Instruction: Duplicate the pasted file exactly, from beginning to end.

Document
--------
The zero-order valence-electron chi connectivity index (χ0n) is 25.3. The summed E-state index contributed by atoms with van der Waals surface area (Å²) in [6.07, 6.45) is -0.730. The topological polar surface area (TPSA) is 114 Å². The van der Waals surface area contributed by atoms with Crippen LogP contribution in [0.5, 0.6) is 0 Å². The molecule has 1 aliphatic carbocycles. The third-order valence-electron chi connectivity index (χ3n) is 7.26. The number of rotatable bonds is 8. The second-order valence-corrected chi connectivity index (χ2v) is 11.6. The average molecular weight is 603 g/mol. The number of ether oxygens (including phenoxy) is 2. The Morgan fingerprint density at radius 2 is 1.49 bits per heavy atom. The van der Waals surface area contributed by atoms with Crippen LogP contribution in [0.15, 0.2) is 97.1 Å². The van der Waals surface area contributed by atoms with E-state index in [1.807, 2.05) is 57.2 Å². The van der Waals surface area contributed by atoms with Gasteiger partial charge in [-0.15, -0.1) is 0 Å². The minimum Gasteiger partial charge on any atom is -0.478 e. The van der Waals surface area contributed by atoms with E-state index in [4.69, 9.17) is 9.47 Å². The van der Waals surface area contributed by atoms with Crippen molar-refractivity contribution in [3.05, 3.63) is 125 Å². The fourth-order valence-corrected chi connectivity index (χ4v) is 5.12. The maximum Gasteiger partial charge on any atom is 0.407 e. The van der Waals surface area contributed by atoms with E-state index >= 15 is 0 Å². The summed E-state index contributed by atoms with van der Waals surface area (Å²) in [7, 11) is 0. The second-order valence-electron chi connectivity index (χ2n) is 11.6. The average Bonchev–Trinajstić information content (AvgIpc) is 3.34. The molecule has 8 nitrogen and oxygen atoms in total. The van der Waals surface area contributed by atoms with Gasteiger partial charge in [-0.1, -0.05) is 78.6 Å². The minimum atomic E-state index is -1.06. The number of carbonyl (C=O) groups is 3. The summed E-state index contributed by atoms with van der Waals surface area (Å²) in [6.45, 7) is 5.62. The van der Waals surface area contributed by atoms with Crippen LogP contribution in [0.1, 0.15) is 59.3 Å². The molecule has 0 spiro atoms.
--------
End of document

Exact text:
The zero-order valence-electron chi connectivity index (χ0n) is 25.3. The summed E-state index contributed by atoms with van der Waals surface area (Å²) in [6.07, 6.45) is -0.730. The topological polar surface area (TPSA) is 114 Å². The van der Waals surface area contributed by atoms with Crippen LogP contribution in [0.5, 0.6) is 0 Å². The molecule has 1 aliphatic carbocycles. The third-order valence-electron chi connectivity index (χ3n) is 7.26. The number of rotatable bonds is 8. The second-order valence-corrected chi connectivity index (χ2v) is 11.6. The average molecular weight is 603 g/mol. The number of ether oxygens (including phenoxy) is 2. The Morgan fingerprint density at radius 2 is 1.49 bits per heavy atom. The van der Waals surface area contributed by atoms with Crippen LogP contribution in [0.15, 0.2) is 97.1 Å². The van der Waals surface area contributed by atoms with E-state index in [1.807, 2.05) is 57.2 Å². The van der Waals surface area contributed by atoms with Gasteiger partial charge in [-0.15, -0.1) is 0 Å². The minimum Gasteiger partial charge on any atom is -0.478 e. The van der Waals surface area contributed by atoms with E-state index in [4.69, 9.17) is 9.47 Å². The van der Waals surface area contributed by atoms with Crippen molar-refractivity contribution in [3.05, 3.63) is 125 Å². The fourth-order valence-corrected chi connectivity index (χ4v) is 5.12. The maximum Gasteiger partial charge on any atom is 0.407 e. The van der Waals surface area contributed by atoms with E-state index >= 15 is 0 Å². The summed E-state index contributed by atoms with van der Waals surface area (Å²) in [7, 11) is 0. The second-order valence-electron chi connectivity index (χ2n) is 11.6. The average Bonchev–Trinajstić information content (AvgIpc) is 3.34. The molecule has 8 nitrogen and oxygen atoms in total. The van der Waals surface area contributed by atoms with Gasteiger partial charge in [-0.1, -0.05) is 78.6 Å². The minimum atomic E-state index is -1.06. The number of carbonyl (C=O) groups is 3. The summed E-state index contributed by atoms with van der Waals surface area (Å²) in [6.45, 7) is 5.62. The van der Waals surface area contributed by atoms with Crippen LogP contribution in [0.1, 0.15) is 59.3 Å². The molecule has 0 spiro atoms.